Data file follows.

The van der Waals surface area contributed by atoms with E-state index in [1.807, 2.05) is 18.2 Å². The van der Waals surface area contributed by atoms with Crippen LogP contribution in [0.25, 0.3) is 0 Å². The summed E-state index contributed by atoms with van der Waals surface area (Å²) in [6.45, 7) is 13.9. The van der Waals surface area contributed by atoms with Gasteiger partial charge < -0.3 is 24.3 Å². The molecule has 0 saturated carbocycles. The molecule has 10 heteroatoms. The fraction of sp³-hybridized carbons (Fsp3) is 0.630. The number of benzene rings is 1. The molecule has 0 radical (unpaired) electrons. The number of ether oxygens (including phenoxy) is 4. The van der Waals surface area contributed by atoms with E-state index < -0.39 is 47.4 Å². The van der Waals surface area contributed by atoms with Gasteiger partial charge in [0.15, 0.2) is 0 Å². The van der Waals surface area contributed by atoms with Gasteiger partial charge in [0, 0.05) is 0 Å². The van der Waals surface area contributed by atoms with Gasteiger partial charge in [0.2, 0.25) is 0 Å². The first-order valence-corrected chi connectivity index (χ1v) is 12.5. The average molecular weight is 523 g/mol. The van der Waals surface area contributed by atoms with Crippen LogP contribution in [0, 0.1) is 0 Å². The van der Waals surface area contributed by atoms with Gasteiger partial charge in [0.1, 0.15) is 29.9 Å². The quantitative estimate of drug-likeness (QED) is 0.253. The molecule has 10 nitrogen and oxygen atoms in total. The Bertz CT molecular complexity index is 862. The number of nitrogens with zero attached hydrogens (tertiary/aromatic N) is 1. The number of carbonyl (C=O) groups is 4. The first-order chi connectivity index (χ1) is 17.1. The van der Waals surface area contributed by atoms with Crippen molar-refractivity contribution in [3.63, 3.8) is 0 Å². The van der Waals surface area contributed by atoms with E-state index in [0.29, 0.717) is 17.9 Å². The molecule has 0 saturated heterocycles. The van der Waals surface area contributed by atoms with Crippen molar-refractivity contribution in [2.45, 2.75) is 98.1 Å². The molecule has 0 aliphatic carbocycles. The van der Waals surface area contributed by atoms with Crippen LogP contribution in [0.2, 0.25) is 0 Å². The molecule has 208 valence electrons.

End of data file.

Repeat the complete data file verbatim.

The van der Waals surface area contributed by atoms with E-state index in [1.807, 2.05) is 18.2 Å². The van der Waals surface area contributed by atoms with Crippen LogP contribution in [0.25, 0.3) is 0 Å². The summed E-state index contributed by atoms with van der Waals surface area (Å²) in [6.45, 7) is 13.9. The van der Waals surface area contributed by atoms with Gasteiger partial charge < -0.3 is 24.3 Å². The molecule has 0 saturated carbocycles. The molecule has 10 heteroatoms. The fraction of sp³-hybridized carbons (Fsp3) is 0.630. The number of benzene rings is 1. The molecule has 0 radical (unpaired) electrons. The number of ether oxygens (including phenoxy) is 4. The van der Waals surface area contributed by atoms with E-state index < -0.39 is 47.4 Å². The van der Waals surface area contributed by atoms with Gasteiger partial charge in [0.15, 0.2) is 0 Å². The van der Waals surface area contributed by atoms with Gasteiger partial charge in [0, 0.05) is 0 Å². The van der Waals surface area contributed by atoms with Gasteiger partial charge in [0.2, 0.25) is 0 Å². The first-order valence-corrected chi connectivity index (χ1v) is 12.5. The average molecular weight is 523 g/mol. The van der Waals surface area contributed by atoms with Crippen LogP contribution in [0, 0.1) is 0 Å². The van der Waals surface area contributed by atoms with Gasteiger partial charge in [0.1, 0.15) is 29.9 Å². The quantitative estimate of drug-likeness (QED) is 0.253. The molecule has 10 nitrogen and oxygen atoms in total. The Bertz CT molecular complexity index is 862. The number of nitrogens with zero attached hydrogens (tertiary/aromatic N) is 1. The number of carbonyl (C=O) groups is 4. The first-order chi connectivity index (χ1) is 17.1. The van der Waals surface area contributed by atoms with Crippen molar-refractivity contribution in [3.63, 3.8) is 0 Å². The van der Waals surface area contributed by atoms with E-state index in [0.29, 0.717) is 17.9 Å². The molecule has 0 saturated heterocycles. The van der Waals surface area contributed by atoms with Crippen molar-refractivity contribution in [2.45, 2.75) is 98.1 Å². The molecule has 0 aliphatic carbocycles. The van der Waals surface area contributed by atoms with Crippen LogP contribution in [0.2, 0.25) is 0 Å². The molecule has 208 valence electrons.